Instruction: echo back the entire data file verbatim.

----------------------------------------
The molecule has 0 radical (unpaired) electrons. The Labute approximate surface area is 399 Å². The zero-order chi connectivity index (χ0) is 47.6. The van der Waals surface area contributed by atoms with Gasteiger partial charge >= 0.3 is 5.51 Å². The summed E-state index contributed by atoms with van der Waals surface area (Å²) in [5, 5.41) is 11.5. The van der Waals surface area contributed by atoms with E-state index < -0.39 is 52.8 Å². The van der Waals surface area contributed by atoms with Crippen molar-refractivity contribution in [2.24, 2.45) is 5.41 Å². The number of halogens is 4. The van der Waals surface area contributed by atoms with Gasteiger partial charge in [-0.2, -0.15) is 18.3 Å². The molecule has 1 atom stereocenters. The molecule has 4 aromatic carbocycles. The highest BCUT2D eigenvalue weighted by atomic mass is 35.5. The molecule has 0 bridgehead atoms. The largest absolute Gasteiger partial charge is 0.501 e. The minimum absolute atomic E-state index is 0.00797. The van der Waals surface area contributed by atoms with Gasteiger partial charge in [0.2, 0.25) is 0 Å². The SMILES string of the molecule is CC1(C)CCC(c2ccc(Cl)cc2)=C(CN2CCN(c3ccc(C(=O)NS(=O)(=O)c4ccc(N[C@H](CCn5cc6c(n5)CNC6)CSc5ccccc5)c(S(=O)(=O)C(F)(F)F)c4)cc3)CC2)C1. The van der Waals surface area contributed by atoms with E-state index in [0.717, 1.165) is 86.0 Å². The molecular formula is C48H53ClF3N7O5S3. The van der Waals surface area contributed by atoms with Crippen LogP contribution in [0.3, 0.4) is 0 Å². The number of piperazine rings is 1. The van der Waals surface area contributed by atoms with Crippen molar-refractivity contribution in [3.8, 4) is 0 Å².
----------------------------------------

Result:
The molecule has 0 radical (unpaired) electrons. The Labute approximate surface area is 399 Å². The zero-order chi connectivity index (χ0) is 47.6. The van der Waals surface area contributed by atoms with Gasteiger partial charge >= 0.3 is 5.51 Å². The summed E-state index contributed by atoms with van der Waals surface area (Å²) in [5, 5.41) is 11.5. The van der Waals surface area contributed by atoms with E-state index < -0.39 is 52.8 Å². The van der Waals surface area contributed by atoms with Crippen molar-refractivity contribution in [2.24, 2.45) is 5.41 Å². The number of halogens is 4. The van der Waals surface area contributed by atoms with Gasteiger partial charge in [-0.2, -0.15) is 18.3 Å². The molecule has 1 atom stereocenters. The molecule has 4 aromatic carbocycles. The highest BCUT2D eigenvalue weighted by atomic mass is 35.5. The molecule has 0 bridgehead atoms. The largest absolute Gasteiger partial charge is 0.501 e. The minimum absolute atomic E-state index is 0.00797. The van der Waals surface area contributed by atoms with Gasteiger partial charge in [0.2, 0.25) is 0 Å². The SMILES string of the molecule is CC1(C)CCC(c2ccc(Cl)cc2)=C(CN2CCN(c3ccc(C(=O)NS(=O)(=O)c4ccc(N[C@H](CCn5cc6c(n5)CNC6)CSc5ccccc5)c(S(=O)(=O)C(F)(F)F)c4)cc3)CC2)C1. The van der Waals surface area contributed by atoms with E-state index in [0.717, 1.165) is 86.0 Å². The molecular formula is C48H53ClF3N7O5S3. The van der Waals surface area contributed by atoms with Crippen LogP contribution in [0.3, 0.4) is 0 Å². The number of piperazine rings is 1. The van der Waals surface area contributed by atoms with Crippen molar-refractivity contribution in [3.8, 4) is 0 Å².